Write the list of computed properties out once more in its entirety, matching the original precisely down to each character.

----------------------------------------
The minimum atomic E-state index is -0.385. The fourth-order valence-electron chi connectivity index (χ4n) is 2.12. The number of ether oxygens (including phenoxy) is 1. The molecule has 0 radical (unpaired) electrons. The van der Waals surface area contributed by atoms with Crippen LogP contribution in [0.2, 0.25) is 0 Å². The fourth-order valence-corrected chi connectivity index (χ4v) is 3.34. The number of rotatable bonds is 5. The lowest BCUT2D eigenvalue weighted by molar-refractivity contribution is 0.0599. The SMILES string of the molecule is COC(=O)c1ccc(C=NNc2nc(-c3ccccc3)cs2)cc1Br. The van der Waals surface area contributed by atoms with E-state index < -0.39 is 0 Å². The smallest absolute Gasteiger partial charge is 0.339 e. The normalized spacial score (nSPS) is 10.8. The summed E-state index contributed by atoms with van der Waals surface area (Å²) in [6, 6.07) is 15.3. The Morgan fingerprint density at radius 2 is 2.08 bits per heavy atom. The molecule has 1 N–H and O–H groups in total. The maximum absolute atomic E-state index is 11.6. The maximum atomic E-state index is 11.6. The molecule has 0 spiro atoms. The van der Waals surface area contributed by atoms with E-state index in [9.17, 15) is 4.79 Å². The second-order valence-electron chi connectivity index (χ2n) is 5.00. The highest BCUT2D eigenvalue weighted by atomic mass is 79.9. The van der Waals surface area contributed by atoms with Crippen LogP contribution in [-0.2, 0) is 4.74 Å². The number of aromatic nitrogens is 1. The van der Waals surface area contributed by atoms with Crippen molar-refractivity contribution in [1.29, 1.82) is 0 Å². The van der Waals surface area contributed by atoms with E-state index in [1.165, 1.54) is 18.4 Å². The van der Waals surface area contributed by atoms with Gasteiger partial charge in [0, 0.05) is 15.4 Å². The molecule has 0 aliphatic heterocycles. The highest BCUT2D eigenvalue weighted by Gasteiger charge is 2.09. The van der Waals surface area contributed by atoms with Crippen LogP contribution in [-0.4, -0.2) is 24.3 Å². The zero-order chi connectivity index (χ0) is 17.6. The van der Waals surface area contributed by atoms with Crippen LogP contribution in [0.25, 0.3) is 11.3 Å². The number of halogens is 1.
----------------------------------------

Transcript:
The minimum atomic E-state index is -0.385. The fourth-order valence-electron chi connectivity index (χ4n) is 2.12. The number of ether oxygens (including phenoxy) is 1. The molecule has 0 radical (unpaired) electrons. The van der Waals surface area contributed by atoms with Crippen LogP contribution in [0.2, 0.25) is 0 Å². The fourth-order valence-corrected chi connectivity index (χ4v) is 3.34. The number of rotatable bonds is 5. The lowest BCUT2D eigenvalue weighted by molar-refractivity contribution is 0.0599. The SMILES string of the molecule is COC(=O)c1ccc(C=NNc2nc(-c3ccccc3)cs2)cc1Br. The van der Waals surface area contributed by atoms with E-state index < -0.39 is 0 Å². The smallest absolute Gasteiger partial charge is 0.339 e. The normalized spacial score (nSPS) is 10.8. The summed E-state index contributed by atoms with van der Waals surface area (Å²) in [6, 6.07) is 15.3. The Morgan fingerprint density at radius 2 is 2.08 bits per heavy atom. The molecule has 1 N–H and O–H groups in total. The maximum absolute atomic E-state index is 11.6. The maximum atomic E-state index is 11.6. The molecule has 0 spiro atoms. The van der Waals surface area contributed by atoms with E-state index in [9.17, 15) is 4.79 Å². The second-order valence-electron chi connectivity index (χ2n) is 5.00. The highest BCUT2D eigenvalue weighted by atomic mass is 79.9. The van der Waals surface area contributed by atoms with Crippen LogP contribution in [-0.2, 0) is 4.74 Å². The number of aromatic nitrogens is 1. The van der Waals surface area contributed by atoms with Crippen molar-refractivity contribution in [1.29, 1.82) is 0 Å². The van der Waals surface area contributed by atoms with E-state index in [1.165, 1.54) is 18.4 Å². The van der Waals surface area contributed by atoms with Gasteiger partial charge in [0, 0.05) is 15.4 Å². The molecule has 0 aliphatic heterocycles. The highest BCUT2D eigenvalue weighted by Gasteiger charge is 2.09. The van der Waals surface area contributed by atoms with Crippen LogP contribution in [-0.4, -0.2) is 24.3 Å². The zero-order chi connectivity index (χ0) is 17.6. The van der Waals surface area contributed by atoms with Crippen LogP contribution in [0.25, 0.3) is 11.3 Å². The number of halogens is 1.